Repeated Guided Oral Reading & Science of Reading

Posted by Playbooks Publishing on

Repeated Guided Oral Reading is considered to be a part of the Science of Reading. There is an abundance of research supporting that Repeated Guided Oral Reading improves reading fluency and comprehension, especially when it includes reading role models. Most traditional texts cannot hold students’ attention for up to four separate readings. However, research shows that four repeated readings are sufficient to improve reading fluency. Reader’s Theater truly engages students and is a popular, approved form of Repeated Guided Oral Reading.

The Science of Reading emphasizes the importance of building strong foundational reading skills, such as phonemic awareness, phonics, fluency, vocabulary, and comprehension. Repeated Guided Oral Reading is a specific instructional strategy that can be used to promote fluency and comprehension skills in students by providing them with opportunities to practice reading aloud with support and feedback from a teacher or other adult.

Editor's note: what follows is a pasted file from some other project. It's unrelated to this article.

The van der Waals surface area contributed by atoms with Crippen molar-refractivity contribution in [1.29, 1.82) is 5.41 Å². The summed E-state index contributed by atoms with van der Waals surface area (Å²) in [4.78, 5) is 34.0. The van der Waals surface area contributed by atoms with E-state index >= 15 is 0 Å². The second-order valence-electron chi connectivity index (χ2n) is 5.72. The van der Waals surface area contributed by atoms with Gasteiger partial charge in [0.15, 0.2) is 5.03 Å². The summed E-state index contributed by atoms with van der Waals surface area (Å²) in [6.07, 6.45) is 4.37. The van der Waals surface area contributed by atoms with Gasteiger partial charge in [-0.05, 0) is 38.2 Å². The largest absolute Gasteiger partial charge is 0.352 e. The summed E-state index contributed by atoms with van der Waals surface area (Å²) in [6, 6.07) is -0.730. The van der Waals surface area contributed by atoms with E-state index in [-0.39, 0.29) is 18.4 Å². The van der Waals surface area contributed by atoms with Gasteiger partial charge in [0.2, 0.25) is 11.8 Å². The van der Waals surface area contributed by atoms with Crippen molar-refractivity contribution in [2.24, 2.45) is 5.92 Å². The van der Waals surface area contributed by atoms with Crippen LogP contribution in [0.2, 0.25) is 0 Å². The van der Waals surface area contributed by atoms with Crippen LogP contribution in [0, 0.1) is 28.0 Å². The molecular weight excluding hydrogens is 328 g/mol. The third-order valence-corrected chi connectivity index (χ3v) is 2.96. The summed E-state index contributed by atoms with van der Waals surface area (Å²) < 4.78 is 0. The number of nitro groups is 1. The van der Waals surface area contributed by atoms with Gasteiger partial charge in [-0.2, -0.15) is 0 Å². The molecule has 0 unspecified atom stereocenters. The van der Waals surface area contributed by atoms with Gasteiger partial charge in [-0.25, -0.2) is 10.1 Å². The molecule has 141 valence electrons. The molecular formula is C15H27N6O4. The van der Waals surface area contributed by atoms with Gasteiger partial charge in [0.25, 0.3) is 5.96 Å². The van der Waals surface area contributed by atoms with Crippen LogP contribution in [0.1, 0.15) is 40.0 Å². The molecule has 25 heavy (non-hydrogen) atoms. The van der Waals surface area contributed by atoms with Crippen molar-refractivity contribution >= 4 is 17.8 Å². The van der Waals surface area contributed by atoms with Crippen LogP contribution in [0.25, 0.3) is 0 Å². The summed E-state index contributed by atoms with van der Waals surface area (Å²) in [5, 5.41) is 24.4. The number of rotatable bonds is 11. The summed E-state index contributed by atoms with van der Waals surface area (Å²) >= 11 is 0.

Repeated Guided Oral Reading involves having students read a text multiple times, with guidance and support from a teacher or other adult, in order to improve their fluency and comprehension skills. The text is typically at an appropriate level of difficulty for the student, and the teacher may provide support by modeling fluent reading, prompting the student when they encounter difficult words, and asking questions to check comprehension.

Research has shown that Repeated Guided Oral Reading can be an effective instructional strategy for promoting reading fluency and comprehension skills in students, particularly for struggling readers. By providing students with repeated opportunities to practice reading with support and feedback, this approach can help to build their confidence and competence as readers, leading to improved reading outcomes.

Therefore, Repeated Guided Oral Reading is an important component of the Science of Reading and can be a useful tool in promoting literacy development in students.

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